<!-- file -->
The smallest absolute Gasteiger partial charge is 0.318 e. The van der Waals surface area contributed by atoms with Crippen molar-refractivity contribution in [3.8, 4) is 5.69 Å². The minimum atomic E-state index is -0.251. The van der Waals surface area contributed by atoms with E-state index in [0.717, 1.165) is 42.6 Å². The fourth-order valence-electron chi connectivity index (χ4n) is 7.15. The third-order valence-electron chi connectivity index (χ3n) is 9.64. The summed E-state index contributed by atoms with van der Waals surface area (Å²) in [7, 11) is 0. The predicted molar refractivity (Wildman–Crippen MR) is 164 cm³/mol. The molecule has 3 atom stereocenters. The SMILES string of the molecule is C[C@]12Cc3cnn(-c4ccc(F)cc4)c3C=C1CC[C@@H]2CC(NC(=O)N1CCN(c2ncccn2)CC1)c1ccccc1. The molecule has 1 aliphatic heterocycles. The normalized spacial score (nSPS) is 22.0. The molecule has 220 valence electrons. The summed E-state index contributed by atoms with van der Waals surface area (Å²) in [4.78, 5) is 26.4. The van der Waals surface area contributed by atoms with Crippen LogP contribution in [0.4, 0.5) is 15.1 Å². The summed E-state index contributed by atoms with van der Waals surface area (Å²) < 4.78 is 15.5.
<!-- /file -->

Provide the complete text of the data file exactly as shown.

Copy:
The smallest absolute Gasteiger partial charge is 0.318 e. The van der Waals surface area contributed by atoms with Crippen molar-refractivity contribution in [3.8, 4) is 5.69 Å². The minimum atomic E-state index is -0.251. The van der Waals surface area contributed by atoms with E-state index in [0.717, 1.165) is 42.6 Å². The fourth-order valence-electron chi connectivity index (χ4n) is 7.15. The third-order valence-electron chi connectivity index (χ3n) is 9.64. The summed E-state index contributed by atoms with van der Waals surface area (Å²) in [7, 11) is 0. The predicted molar refractivity (Wildman–Crippen MR) is 164 cm³/mol. The molecule has 3 atom stereocenters. The SMILES string of the molecule is C[C@]12Cc3cnn(-c4ccc(F)cc4)c3C=C1CC[C@@H]2CC(NC(=O)N1CCN(c2ncccn2)CC1)c1ccccc1. The molecule has 1 aliphatic heterocycles. The normalized spacial score (nSPS) is 22.0. The molecule has 220 valence electrons. The summed E-state index contributed by atoms with van der Waals surface area (Å²) in [4.78, 5) is 26.4. The van der Waals surface area contributed by atoms with Crippen LogP contribution in [0.4, 0.5) is 15.1 Å². The summed E-state index contributed by atoms with van der Waals surface area (Å²) < 4.78 is 15.5.